TBB: When it came to developing this first release, what was the prototyping process like? Were the prototype figures hand-carved or machine-tooled?
Sine: From the beginning we were machine-tooling the wood. We have our own prototyping workshop in Billund where we’re used to building prototypes for everything we make. They developed some of the initial versions, but we also worked with Room Copenhagen, our design partners on this project, and with their workshops. As you might imagine, there were lots of prototypes made. In fact, most of the decorated figures on display in the gallery are early prototype figures — most of them were decorated six or seven months ago, before the final production versions were available.
TBB: Those designers did a good job of keeping the project secret…
Sine: They certainly did. We locked them away for months and told them to keep quiet!
TBB: How did you decide on the 5:1 scale? Did you look at other possible sizes?
Sine: We’re a systems-thinking company. We have a system of different scales we like things to fit into. It became clear 5:1 was the obvious choice — it would mean the hands could grip a 2×2 round brick, making it easy for people to build accessories for the model. And beyond that, there’s a certain size you have to make it for the wood to remain strong. We spent a long time on scaling because safety is just as important with something like this as it is with our bricks. Any smaller for a wooden model and there would have been an unacceptable risk of the wood breaking.
TBB: The model has moveable plastic hands. Was that always in the plan, or was there discussion of an all-wooden figure?
Sine: We always wanted the model to have a function, some playability, rather than being an art piece which would just sit on a shelf. The figure being able to hold things adds more opportunities for personalisation and creativity.
TBB: With regards to creativity, was the figure always intended to be a blank slate encouraging decoration and personalisation? Was there ever any thought of selling decorated versions depicting classic minifigures from LEGO’s history?
Sine: We went through many concepts in the development of this project. Yes, we discussed classic minifigures, but we’ve launched over 8,000 minifigures over the years. We couldn’t possibly have captured what is “classic” for each individual person. How could we have catered for the different fans of all the different themes? So instead we decided to celebrate the icon rather than any individual character, and to give people a canvas to be creative themselves.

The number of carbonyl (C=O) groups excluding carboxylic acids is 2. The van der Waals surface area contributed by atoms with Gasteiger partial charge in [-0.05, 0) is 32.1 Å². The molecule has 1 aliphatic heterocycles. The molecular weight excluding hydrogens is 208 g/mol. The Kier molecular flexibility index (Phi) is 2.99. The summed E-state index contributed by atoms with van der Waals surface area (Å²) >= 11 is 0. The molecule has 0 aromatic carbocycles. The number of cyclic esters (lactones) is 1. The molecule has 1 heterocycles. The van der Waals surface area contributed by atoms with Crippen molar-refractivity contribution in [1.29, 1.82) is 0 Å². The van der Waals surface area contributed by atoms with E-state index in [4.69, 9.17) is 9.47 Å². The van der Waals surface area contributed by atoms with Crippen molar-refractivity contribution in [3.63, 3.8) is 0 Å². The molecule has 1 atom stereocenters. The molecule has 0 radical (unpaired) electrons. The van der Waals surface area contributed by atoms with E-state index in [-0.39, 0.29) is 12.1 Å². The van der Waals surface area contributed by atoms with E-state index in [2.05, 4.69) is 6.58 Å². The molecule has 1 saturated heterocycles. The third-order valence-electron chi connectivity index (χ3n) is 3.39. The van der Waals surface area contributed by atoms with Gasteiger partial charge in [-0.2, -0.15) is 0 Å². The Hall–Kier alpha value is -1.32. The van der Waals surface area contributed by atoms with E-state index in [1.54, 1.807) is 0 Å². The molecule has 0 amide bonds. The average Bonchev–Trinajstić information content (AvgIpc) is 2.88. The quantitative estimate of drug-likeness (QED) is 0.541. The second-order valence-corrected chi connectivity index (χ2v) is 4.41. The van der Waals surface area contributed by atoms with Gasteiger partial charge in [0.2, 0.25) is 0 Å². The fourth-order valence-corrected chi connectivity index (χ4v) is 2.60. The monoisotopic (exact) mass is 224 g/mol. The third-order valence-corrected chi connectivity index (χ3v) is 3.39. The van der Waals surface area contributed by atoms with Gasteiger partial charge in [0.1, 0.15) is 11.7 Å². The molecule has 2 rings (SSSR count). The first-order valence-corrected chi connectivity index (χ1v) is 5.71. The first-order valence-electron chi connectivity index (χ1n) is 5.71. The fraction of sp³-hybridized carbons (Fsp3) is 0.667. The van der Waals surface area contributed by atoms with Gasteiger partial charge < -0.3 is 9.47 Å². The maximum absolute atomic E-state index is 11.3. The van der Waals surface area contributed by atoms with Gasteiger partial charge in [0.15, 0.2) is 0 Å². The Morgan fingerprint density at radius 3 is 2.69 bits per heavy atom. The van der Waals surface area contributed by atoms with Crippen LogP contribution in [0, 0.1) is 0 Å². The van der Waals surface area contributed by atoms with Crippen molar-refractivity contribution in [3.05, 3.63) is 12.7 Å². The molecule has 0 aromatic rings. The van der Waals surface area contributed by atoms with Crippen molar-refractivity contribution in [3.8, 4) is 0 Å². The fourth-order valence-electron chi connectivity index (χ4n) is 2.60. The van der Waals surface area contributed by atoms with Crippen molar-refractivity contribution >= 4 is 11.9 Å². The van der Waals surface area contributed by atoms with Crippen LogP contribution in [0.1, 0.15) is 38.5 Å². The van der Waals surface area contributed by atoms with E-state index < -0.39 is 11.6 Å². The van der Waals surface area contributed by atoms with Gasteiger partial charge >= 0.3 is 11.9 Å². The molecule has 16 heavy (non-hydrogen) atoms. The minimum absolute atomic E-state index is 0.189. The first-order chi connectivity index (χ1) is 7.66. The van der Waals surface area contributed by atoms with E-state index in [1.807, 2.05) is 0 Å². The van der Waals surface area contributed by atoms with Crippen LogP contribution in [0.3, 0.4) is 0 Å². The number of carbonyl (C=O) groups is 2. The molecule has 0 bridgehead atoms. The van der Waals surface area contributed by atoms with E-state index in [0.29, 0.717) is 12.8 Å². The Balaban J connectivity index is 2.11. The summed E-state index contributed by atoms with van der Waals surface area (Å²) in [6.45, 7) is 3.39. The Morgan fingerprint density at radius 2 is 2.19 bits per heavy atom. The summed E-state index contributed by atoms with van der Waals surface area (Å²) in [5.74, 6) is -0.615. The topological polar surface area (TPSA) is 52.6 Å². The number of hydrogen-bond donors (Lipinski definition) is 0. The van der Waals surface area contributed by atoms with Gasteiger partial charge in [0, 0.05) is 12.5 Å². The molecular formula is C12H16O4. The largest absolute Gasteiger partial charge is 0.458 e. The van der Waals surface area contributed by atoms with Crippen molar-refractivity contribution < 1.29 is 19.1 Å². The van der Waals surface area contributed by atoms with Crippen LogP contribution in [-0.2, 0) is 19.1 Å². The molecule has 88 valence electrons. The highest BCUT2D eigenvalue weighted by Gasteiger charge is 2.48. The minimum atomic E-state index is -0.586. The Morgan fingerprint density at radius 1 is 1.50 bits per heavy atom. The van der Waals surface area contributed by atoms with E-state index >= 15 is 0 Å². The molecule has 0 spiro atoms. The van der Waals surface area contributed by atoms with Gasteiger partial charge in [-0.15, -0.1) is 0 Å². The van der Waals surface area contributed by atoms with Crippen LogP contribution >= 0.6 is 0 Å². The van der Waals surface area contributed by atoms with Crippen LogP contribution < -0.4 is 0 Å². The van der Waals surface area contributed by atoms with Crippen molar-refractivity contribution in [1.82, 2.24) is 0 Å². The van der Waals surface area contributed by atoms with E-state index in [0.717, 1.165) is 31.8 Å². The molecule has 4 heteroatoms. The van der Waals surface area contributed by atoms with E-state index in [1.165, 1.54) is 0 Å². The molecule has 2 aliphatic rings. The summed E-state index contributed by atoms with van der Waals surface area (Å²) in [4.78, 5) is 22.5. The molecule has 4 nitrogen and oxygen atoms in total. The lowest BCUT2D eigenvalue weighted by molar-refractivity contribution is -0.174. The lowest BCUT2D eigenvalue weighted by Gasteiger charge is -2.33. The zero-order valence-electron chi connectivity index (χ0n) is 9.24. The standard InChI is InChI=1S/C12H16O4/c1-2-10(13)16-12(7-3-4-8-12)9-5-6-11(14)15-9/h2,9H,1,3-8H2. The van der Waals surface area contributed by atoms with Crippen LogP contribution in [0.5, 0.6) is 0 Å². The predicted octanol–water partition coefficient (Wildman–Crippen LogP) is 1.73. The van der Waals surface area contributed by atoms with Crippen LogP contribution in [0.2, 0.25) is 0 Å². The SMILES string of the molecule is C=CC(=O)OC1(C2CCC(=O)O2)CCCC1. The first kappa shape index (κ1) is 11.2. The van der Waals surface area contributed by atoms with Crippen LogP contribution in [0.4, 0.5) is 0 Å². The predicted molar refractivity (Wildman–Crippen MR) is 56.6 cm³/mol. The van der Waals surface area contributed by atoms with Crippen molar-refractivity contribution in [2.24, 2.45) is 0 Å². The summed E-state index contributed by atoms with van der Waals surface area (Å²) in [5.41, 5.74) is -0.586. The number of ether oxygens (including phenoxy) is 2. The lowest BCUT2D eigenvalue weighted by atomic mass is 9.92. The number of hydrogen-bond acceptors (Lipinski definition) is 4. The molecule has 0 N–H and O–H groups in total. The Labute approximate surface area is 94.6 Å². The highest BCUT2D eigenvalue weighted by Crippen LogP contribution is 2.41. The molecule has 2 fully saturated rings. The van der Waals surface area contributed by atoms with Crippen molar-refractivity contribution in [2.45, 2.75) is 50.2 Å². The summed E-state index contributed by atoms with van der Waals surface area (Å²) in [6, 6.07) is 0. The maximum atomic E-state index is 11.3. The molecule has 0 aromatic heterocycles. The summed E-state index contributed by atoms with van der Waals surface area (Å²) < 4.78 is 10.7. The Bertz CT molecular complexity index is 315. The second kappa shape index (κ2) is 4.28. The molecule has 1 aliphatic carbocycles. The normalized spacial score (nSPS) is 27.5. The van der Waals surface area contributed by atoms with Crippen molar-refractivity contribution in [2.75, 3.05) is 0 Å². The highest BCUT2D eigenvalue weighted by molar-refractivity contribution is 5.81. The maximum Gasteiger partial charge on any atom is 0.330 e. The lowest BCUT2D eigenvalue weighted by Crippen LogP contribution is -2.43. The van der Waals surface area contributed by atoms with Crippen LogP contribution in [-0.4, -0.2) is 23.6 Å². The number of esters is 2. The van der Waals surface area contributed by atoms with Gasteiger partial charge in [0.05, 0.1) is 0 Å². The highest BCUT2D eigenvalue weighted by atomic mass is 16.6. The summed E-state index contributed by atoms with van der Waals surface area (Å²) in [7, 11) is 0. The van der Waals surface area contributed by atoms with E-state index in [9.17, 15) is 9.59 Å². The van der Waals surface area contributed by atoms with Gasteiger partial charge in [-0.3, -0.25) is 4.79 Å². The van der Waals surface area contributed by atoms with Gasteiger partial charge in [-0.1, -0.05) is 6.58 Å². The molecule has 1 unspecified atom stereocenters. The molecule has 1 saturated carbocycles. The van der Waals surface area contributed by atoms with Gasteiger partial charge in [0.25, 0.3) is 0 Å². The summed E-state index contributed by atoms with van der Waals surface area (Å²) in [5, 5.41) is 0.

TBB: The development process has obviously taken some time. How exciting is it to finally see the wooden figure on sale, and on display in an art gallery in one of the trendiest parts of London?
Sine: It’s amazing. I still can’t believe it. The brand retail team have done a great job. It’s mind-blowing to see the launch campaign come to life in this way, and to see people’s response to the idea.
TBB: Does LEGO belong in a gallery? Can LEGO be art?
Sine: Whatever you create is art. When a child holds up their brick creation for their parent to see, and they feel proud of what they have built — that is art. And then, with something like this, when you challenge artists and designers with a wonderful blank canvas — it’s just amazing to see the results. There’s no doubt these figures deserve to be in a gallery.
When we gave the two UK artists [Kelly Anna and Tom Harrison] their figures and asked them to create bespoke designs for the shop, they only had a few days. The quality of what they produced was wonderful.
TBB: One last question… Do you have a figure? Will you be decorating it, or will you leave it blank to celebrate the idea of giving people a canvas?
Sine: I don’t have one yet! Obviously I dealt with many of the prototypes, but I don’t actually have one. Numbers were so limited, the designers who were going to decorate them were the priority. I’ve been told there’s one waiting for me back on my desk. I’m really looking forward to having one of my own.
I’m going to challenge myself with it. My original speciality as a designer was in textiles, so I’m going to see what I can do in that area. After working on the project for so long it will be fun to finally decorate a figure!
Look out for the Brothers Brick review of 853967 Wooden Minifigure — coming soon.